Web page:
Making tough choices will be central to Australian agriculture’s continued success, according to Australian Bureau of Agricultural and Resource Economics and Sciences executive director Steve Hatfield-Dodd.
Speaking during the ABARES Outlook conference in Canberra last week, Dr Hatfield-Dodds said five key areas were vital to meeting the National Farmers’ Federation’s goal of lifting the value of Australian agricultural production to $100billion by 2030.
‘‘We must recognise that achieving the best outcomes for agriculture, our rural communities, and the national economy will require some tough choices,’’ he said.
Ensuring agriculture is attractive to workers and investors, harnessing innovation to boost performance, promoting on-farm resilience and risk management, persisting with water reforms and respecting and responding to evolving consumer expectations were all key areas to be addressed, Dr Hatfield-Dodds told the conference.
‘‘We should be mindful of the substantial, and sometimes painful, reforms that underpinned the growth achieved in recent decades — and that favourable global prices account for 90 per cent of past trend growth,’’ he said.
Dr Hatfield-Dodds said a call to continue to harness innovation and prioritise reducing fragmentation, improving collaboration, creating greater clarity and consistency around contributions and benefit sharing, and achieving faster adoption and commercialisation of successful research must all be championed by the industry.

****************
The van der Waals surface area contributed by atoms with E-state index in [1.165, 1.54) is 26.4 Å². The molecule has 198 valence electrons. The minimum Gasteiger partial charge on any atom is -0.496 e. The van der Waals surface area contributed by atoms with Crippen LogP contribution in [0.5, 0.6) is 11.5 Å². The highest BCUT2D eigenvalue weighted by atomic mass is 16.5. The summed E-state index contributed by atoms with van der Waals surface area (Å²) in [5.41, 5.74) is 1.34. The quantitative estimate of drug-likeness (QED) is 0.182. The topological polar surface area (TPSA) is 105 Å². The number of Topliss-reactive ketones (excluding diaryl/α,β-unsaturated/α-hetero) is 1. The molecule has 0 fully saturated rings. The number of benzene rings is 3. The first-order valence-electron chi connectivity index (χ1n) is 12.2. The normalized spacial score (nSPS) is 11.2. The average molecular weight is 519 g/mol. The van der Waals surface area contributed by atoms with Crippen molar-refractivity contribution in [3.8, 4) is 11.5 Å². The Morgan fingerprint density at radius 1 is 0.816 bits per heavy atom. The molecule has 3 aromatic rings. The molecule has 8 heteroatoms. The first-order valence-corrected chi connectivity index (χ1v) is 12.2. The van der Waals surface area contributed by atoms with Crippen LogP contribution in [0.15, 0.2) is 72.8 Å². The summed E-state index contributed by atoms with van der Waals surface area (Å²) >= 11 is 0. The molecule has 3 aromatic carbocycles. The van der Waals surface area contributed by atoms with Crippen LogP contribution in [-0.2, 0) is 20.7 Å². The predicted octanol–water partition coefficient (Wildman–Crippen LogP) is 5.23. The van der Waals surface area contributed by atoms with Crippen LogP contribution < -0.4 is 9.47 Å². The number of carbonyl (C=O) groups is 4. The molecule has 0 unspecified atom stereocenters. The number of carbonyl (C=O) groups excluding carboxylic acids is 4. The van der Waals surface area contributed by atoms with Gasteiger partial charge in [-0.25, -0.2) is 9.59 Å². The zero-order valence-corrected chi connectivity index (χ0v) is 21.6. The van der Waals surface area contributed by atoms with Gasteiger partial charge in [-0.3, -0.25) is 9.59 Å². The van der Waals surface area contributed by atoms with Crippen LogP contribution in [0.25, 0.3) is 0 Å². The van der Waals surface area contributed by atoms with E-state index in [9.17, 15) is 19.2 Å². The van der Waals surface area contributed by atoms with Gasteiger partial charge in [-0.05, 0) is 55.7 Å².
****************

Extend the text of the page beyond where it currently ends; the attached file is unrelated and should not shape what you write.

‘‘Our farms must remain resilient and manage risk effectively. Australian farmers manage very significant variability, including variable climate and volatile commodity prices,’’ he said.
‘‘We must persist with water reforms. The view that healthy industries require healthy catchments has not always been visible in recent debate and finger pointing, which is often framed in terms of trade-offs between ‘industry’ or ‘development’ versus the ‘environment’.
‘‘Australian agriculture has many advantages, and a track record of good performance, underpinned by tough choices. But to thrive and grow — to meet $100billion — some difficult decisions will need to be made.’’
The report’s recommendations — to increase flexibility and contestability of funding, scale-up specialised innovation hubs, and encourage diversity and capability to improve outcomes — have been endorsed by NSW Farmers president James Jackson.
‘‘We produce the world’s best goods but ship nearly 90 per cent of them as raw materials — we simply must increase local value-adding capability to reap the full benefits of free trade agreements and our global reputation for quality and safety,’’ he said.
‘‘New technology makes it possible to value add food and fibre here in Australia.
‘‘Better focused R&D coupled with supportive policy and infrastructure investment across state, federal and local government is needed to release the full potential of our agricultural regions.’’